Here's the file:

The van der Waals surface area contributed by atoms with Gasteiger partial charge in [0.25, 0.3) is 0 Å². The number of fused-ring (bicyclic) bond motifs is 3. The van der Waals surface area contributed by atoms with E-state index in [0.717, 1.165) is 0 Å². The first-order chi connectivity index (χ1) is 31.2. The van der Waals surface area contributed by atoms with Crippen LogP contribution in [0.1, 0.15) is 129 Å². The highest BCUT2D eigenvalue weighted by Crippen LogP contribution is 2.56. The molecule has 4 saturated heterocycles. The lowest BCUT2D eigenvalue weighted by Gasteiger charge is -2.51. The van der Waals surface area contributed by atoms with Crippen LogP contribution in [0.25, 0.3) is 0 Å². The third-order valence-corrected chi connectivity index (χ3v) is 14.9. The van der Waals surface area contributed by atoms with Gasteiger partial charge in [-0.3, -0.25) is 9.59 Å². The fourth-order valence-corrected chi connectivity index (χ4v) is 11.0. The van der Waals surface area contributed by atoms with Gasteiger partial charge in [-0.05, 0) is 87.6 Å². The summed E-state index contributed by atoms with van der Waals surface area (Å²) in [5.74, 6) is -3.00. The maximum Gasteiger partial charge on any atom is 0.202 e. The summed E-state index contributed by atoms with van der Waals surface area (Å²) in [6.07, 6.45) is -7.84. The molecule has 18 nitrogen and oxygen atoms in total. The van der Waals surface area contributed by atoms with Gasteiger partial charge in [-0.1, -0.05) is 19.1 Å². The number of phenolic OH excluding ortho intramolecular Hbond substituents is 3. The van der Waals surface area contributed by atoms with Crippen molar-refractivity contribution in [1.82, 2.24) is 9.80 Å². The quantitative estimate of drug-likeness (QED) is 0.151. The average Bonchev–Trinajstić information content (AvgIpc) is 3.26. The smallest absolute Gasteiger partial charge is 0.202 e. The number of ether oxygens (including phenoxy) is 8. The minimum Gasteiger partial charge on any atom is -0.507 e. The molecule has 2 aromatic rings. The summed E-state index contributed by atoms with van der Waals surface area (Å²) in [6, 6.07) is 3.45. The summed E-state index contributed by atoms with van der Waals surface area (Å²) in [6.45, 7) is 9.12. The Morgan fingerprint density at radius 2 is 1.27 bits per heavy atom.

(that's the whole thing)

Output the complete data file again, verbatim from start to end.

The van der Waals surface area contributed by atoms with Gasteiger partial charge in [0.25, 0.3) is 0 Å². The number of fused-ring (bicyclic) bond motifs is 3. The van der Waals surface area contributed by atoms with E-state index in [0.717, 1.165) is 0 Å². The first-order chi connectivity index (χ1) is 31.2. The van der Waals surface area contributed by atoms with Crippen LogP contribution in [0.1, 0.15) is 129 Å². The highest BCUT2D eigenvalue weighted by Crippen LogP contribution is 2.56. The molecule has 4 saturated heterocycles. The lowest BCUT2D eigenvalue weighted by Gasteiger charge is -2.51. The van der Waals surface area contributed by atoms with Crippen LogP contribution in [0.25, 0.3) is 0 Å². The third-order valence-corrected chi connectivity index (χ3v) is 14.9. The van der Waals surface area contributed by atoms with Gasteiger partial charge in [-0.3, -0.25) is 9.59 Å². The fourth-order valence-corrected chi connectivity index (χ4v) is 11.0. The van der Waals surface area contributed by atoms with Gasteiger partial charge in [-0.05, 0) is 87.6 Å². The summed E-state index contributed by atoms with van der Waals surface area (Å²) in [5.74, 6) is -3.00. The maximum Gasteiger partial charge on any atom is 0.202 e. The summed E-state index contributed by atoms with van der Waals surface area (Å²) in [6.07, 6.45) is -7.84. The molecule has 18 nitrogen and oxygen atoms in total. The van der Waals surface area contributed by atoms with Gasteiger partial charge in [-0.1, -0.05) is 19.1 Å². The number of phenolic OH excluding ortho intramolecular Hbond substituents is 3. The van der Waals surface area contributed by atoms with Crippen molar-refractivity contribution in [1.82, 2.24) is 9.80 Å². The quantitative estimate of drug-likeness (QED) is 0.151. The average Bonchev–Trinajstić information content (AvgIpc) is 3.26. The smallest absolute Gasteiger partial charge is 0.202 e. The number of ether oxygens (including phenoxy) is 8. The minimum Gasteiger partial charge on any atom is -0.507 e. The molecule has 2 aromatic rings. The summed E-state index contributed by atoms with van der Waals surface area (Å²) in [6, 6.07) is 3.45. The summed E-state index contributed by atoms with van der Waals surface area (Å²) in [6.45, 7) is 9.12. The Morgan fingerprint density at radius 2 is 1.27 bits per heavy atom.